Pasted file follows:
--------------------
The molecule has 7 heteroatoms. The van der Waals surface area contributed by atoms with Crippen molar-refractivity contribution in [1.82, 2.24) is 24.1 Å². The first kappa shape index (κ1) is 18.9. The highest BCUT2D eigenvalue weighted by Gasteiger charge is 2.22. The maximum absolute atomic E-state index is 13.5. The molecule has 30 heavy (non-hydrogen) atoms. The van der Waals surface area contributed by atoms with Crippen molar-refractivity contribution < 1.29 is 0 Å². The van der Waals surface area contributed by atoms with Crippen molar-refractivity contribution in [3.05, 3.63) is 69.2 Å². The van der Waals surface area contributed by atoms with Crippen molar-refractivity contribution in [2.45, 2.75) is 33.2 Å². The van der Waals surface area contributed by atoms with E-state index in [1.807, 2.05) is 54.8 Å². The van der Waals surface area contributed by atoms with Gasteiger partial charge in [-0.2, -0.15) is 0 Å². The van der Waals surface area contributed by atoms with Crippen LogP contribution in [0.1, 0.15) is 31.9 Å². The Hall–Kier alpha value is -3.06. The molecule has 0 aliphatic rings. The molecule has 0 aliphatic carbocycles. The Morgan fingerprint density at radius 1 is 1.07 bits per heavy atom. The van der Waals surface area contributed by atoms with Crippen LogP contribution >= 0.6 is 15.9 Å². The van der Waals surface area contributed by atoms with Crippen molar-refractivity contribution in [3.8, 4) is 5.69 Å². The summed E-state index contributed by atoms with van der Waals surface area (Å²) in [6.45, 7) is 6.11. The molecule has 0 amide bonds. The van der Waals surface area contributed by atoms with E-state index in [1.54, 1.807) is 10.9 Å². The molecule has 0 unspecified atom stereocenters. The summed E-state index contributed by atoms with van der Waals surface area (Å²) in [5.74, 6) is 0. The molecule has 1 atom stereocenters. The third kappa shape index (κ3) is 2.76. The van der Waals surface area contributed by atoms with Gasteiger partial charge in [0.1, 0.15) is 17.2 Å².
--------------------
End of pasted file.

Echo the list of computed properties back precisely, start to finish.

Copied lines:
The molecule has 7 heteroatoms. The van der Waals surface area contributed by atoms with Crippen molar-refractivity contribution in [1.82, 2.24) is 24.1 Å². The first kappa shape index (κ1) is 18.9. The highest BCUT2D eigenvalue weighted by Gasteiger charge is 2.22. The maximum absolute atomic E-state index is 13.5. The molecule has 30 heavy (non-hydrogen) atoms. The van der Waals surface area contributed by atoms with Crippen molar-refractivity contribution < 1.29 is 0 Å². The van der Waals surface area contributed by atoms with Crippen molar-refractivity contribution in [3.05, 3.63) is 69.2 Å². The van der Waals surface area contributed by atoms with Crippen molar-refractivity contribution in [2.45, 2.75) is 33.2 Å². The van der Waals surface area contributed by atoms with E-state index in [1.807, 2.05) is 54.8 Å². The van der Waals surface area contributed by atoms with Gasteiger partial charge in [-0.2, -0.15) is 0 Å². The van der Waals surface area contributed by atoms with Crippen LogP contribution in [0.1, 0.15) is 31.9 Å². The Hall–Kier alpha value is -3.06. The molecule has 0 aliphatic rings. The molecule has 0 aliphatic carbocycles. The Morgan fingerprint density at radius 1 is 1.07 bits per heavy atom. The van der Waals surface area contributed by atoms with Crippen LogP contribution >= 0.6 is 15.9 Å². The van der Waals surface area contributed by atoms with Crippen molar-refractivity contribution in [3.8, 4) is 5.69 Å². The summed E-state index contributed by atoms with van der Waals surface area (Å²) in [6.45, 7) is 6.11. The molecule has 0 amide bonds. The van der Waals surface area contributed by atoms with E-state index in [1.54, 1.807) is 10.9 Å². The molecule has 0 unspecified atom stereocenters. The summed E-state index contributed by atoms with van der Waals surface area (Å²) in [5.74, 6) is 0. The molecule has 1 atom stereocenters. The third kappa shape index (κ3) is 2.76. The van der Waals surface area contributed by atoms with Gasteiger partial charge in [0.1, 0.15) is 17.2 Å².